Specialist dealers


Magnetic Field Protection

  • Magnetic Field Protection

Accuracy of the watch

This Sinn trademark identifies watches featuring magnetic field protection of up to 100 mT (= 80,000 A/m). It portrays stylised magnetic field lines and a magnetic core.

Magnetic fields such as those of electric motors, loudspeakers or door closers cause the Nivarox balance spring to become magnetised and adversely affect the accuracy of the watch. We solve this problem by using a protective sheath consisting of a closed, magnetically soft inner case that includes the dial, the movement holding ring and the case back. This Magnetic Field Protection minimises magnetic interference.

Interference of the accuracy of the watch due to magnetic fields

As early as the 1930s, watches used for special purposes were protected against magnetic fields. The electric motors of locomotives considerably interfered with the accuracy of mechanical watches. An iron shield was therefore used to protect special “railway models” from magnetic field interference. Later, Magnetic Field Protection was integrated in pilot watches due to the magnetic deflectors used in the radar screens found in airplane cockpits and ground stations. However, the restriction of Magnetic Field Protection to professionally used chronometers is proving absolute in today’s world. While the earth’s magnetic field is far too weak to pose any risk, magnetic fields from electric motors, loudspeakers, door closers or other such sources can cause lasting interference with the function of a mechanical watch.

The main source of defect

Nivarox balance springs are made of a temperature-compensating material which, in certain unfavourable circumstances, becomes magnetised. Irregularities in the rate of the movement are therefore the result of a magnetised balance spring, i.e. a defect in the watch’s clock-pulse generator.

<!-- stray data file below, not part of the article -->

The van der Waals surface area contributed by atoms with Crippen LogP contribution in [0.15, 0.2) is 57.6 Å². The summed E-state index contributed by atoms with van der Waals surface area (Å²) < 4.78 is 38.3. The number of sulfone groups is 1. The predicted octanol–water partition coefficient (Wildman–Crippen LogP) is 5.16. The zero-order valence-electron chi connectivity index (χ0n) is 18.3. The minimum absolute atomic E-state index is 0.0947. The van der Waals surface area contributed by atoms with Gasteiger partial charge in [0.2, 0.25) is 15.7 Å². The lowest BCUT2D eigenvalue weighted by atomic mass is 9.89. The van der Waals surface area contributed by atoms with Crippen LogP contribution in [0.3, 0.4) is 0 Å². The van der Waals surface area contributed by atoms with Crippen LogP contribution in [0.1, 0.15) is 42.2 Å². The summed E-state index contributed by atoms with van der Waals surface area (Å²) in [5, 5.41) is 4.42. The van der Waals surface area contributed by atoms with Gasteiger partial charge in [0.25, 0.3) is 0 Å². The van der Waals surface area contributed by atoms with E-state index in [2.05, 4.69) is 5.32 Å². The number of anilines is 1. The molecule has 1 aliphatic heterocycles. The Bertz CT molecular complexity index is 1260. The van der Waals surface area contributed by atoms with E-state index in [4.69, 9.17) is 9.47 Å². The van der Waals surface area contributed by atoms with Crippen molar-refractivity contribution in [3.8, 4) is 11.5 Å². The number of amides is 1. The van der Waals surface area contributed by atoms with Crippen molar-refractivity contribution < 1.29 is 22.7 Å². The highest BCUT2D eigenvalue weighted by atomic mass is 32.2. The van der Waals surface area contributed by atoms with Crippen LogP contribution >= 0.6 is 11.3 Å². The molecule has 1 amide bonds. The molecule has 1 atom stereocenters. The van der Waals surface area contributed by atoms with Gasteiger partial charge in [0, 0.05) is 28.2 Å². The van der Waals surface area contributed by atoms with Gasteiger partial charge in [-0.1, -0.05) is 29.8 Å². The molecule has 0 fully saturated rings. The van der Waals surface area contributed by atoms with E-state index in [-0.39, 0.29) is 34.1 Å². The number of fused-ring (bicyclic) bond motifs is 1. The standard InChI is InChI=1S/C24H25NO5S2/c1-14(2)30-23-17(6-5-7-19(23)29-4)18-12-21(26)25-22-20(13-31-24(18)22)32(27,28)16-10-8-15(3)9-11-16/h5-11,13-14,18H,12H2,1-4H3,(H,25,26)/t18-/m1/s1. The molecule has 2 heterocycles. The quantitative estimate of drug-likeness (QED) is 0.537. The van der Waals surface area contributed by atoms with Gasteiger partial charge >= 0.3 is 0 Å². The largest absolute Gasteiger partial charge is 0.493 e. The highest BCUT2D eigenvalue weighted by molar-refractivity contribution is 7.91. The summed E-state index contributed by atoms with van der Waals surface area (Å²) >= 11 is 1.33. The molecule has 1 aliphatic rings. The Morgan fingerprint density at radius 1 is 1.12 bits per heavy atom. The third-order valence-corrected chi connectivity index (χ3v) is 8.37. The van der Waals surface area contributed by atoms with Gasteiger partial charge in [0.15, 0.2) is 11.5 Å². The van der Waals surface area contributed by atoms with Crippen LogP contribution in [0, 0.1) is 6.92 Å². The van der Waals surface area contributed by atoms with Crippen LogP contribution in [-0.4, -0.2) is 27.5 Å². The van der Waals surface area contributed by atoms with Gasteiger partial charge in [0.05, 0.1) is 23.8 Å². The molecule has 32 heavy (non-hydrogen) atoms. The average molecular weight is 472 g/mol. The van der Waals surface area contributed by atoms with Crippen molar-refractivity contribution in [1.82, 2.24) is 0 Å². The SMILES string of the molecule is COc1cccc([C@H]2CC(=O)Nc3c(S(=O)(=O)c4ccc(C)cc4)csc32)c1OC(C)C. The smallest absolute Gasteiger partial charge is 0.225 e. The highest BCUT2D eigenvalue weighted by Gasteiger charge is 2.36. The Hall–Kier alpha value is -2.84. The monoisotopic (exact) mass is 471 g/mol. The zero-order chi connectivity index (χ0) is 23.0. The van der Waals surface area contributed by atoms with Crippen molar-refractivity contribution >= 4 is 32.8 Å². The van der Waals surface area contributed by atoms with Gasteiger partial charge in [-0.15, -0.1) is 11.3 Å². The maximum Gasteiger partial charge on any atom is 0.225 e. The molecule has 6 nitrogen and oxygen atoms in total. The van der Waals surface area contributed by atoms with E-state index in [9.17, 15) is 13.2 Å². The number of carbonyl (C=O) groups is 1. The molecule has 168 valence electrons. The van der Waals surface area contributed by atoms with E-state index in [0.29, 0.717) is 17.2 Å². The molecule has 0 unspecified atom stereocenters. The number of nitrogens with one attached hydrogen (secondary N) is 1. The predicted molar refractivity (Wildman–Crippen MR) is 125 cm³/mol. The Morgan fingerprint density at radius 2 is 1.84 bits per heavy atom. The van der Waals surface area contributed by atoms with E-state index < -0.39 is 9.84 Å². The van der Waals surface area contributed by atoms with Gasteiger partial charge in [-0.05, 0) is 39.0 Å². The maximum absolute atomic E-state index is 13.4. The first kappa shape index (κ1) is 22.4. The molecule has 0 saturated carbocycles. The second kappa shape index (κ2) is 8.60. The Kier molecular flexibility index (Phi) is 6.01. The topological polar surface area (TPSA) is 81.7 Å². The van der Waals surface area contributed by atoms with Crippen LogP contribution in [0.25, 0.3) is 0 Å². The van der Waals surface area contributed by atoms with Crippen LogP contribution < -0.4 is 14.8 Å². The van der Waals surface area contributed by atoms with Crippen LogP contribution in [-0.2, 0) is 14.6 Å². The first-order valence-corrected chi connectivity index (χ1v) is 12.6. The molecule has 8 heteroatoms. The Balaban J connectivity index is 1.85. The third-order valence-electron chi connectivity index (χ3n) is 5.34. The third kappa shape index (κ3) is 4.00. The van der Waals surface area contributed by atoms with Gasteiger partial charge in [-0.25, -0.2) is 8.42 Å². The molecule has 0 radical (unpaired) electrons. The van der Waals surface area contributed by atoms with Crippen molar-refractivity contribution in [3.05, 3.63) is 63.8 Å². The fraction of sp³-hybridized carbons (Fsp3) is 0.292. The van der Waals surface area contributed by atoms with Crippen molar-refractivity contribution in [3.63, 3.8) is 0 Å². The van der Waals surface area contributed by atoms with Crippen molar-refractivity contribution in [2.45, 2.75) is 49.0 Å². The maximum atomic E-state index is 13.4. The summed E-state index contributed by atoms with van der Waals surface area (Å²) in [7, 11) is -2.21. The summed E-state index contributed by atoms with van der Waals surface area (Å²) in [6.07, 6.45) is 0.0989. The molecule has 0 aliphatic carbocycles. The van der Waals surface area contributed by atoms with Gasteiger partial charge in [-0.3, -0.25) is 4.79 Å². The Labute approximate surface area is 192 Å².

When it comes to magnetic field sensitivity, the modern balance spring is far superior to the older steel springs with regard to sensitivity to magnetic fields, because Nivarox springs are non-magnetic as required by DIN 8309. However, in the case of a relatively low magnetic field exposure of 6 mT or 4,800 A/m – roughly one quarter of the pole strength of a common household magnet – this permits an accuracy error of ±30 seconds per day. Compliance with chronometer standards is thus impossible. If the spring is exposed to stronger magnetic fields, the oscillation of the balance will change permanently.

Conversion table
SINN watches with Magnetic Field Protection

mT (millitesla)

A/m (ampere per metre)





Conversion table showing the common measurement units for magnetic fields.

Magnetic Field Protection

Magnetic fields can be diverted using magnetisable materials. Place a hollow body of iron in a magnetic field and you will see that a large part of the magnetic flux lines are bundled in the wall of the hollow body. The interior is thus shielded to a large extent from magnetic forces. SINN engineers use this principle to their advantage to create Magnetic Field Protection. Following exposure to a magnetic field, it is important that the protective sheath does not remain magnetised and thus become a source of interference.

Materials that can be easily magnetised yet have little remanence (residual magnetisation after exposure to a magnetic field) are referred to as “magnetically soft”. Pure iron is a very good example of this.

With the aid of magnetically soft materials, Magnetic Field Protection up to 100 mT or 80,000 A/m is achieved for our watches in the event of typical everyday unipolar contact. In order to produce this Magnetic Field Protection, we use a closed, magnetically soft case interior that includes the dial, the movement holding ring and the case back.

Unipolar contact between watch and magnet.

SINN-study about magnetised watches
SINN-study about magnetised watches

In a study of 1,000 watches by SINN’s customer service department, nearly 60% of the watches received were magnetised, and half of these had severe defects caused by magnetic fields. During this study, the accuracy of the movement before and after demagnetisation was documented. If the speed deviation before demagnetisation was greater than 5% of the speed after demagnetisation, a defect due to magnetic fields was assumed. Magnetic field influences were also found even when the wearers weren’t aware of any contact with sources of magnetic fields. As a consequence, all watches received by our customer service workshop are first demagnetised using an electromagnet.

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